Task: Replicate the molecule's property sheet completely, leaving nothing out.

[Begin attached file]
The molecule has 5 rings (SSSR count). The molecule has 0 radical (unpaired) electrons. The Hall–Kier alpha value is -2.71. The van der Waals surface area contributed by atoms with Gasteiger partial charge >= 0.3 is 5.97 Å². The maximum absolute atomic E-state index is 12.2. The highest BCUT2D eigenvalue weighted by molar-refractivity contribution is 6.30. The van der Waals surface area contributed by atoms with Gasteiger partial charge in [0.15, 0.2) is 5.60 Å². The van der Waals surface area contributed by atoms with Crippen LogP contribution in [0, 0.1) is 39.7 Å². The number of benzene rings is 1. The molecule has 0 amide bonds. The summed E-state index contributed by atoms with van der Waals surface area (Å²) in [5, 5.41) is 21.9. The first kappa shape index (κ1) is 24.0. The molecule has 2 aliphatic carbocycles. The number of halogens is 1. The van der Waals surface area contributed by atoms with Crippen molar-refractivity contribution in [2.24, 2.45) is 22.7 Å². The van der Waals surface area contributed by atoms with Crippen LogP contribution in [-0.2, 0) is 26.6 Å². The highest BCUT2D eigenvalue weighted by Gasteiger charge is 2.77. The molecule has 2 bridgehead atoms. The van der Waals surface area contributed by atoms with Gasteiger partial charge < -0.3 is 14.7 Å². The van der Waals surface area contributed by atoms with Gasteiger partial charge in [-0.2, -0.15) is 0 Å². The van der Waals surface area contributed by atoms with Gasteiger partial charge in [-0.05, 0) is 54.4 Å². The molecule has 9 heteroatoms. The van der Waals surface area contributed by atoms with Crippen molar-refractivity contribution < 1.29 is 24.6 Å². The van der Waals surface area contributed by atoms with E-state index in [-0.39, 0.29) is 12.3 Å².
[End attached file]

The molecule has 5 rings (SSSR count). The molecule has 0 radical (unpaired) electrons. The Hall–Kier alpha value is -2.71. The van der Waals surface area contributed by atoms with Gasteiger partial charge >= 0.3 is 5.97 Å². The maximum absolute atomic E-state index is 12.2. The highest BCUT2D eigenvalue weighted by molar-refractivity contribution is 6.30. The van der Waals surface area contributed by atoms with Gasteiger partial charge in [0.15, 0.2) is 5.60 Å². The van der Waals surface area contributed by atoms with Crippen LogP contribution in [0, 0.1) is 39.7 Å². The number of benzene rings is 1. The molecule has 0 amide bonds. The summed E-state index contributed by atoms with van der Waals surface area (Å²) in [5, 5.41) is 21.9. The first kappa shape index (κ1) is 24.0. The molecule has 2 aliphatic carbocycles. The number of halogens is 1. The van der Waals surface area contributed by atoms with Crippen molar-refractivity contribution in [2.24, 2.45) is 22.7 Å². The van der Waals surface area contributed by atoms with Crippen LogP contribution in [-0.2, 0) is 26.6 Å². The highest BCUT2D eigenvalue weighted by Gasteiger charge is 2.77. The molecule has 2 bridgehead atoms. The van der Waals surface area contributed by atoms with Gasteiger partial charge < -0.3 is 14.7 Å². The van der Waals surface area contributed by atoms with Gasteiger partial charge in [-0.2, -0.15) is 0 Å². The van der Waals surface area contributed by atoms with Gasteiger partial charge in [-0.05, 0) is 54.4 Å². The molecule has 9 heteroatoms. The van der Waals surface area contributed by atoms with Crippen molar-refractivity contribution < 1.29 is 24.6 Å². The van der Waals surface area contributed by atoms with E-state index in [-0.39, 0.29) is 12.3 Å².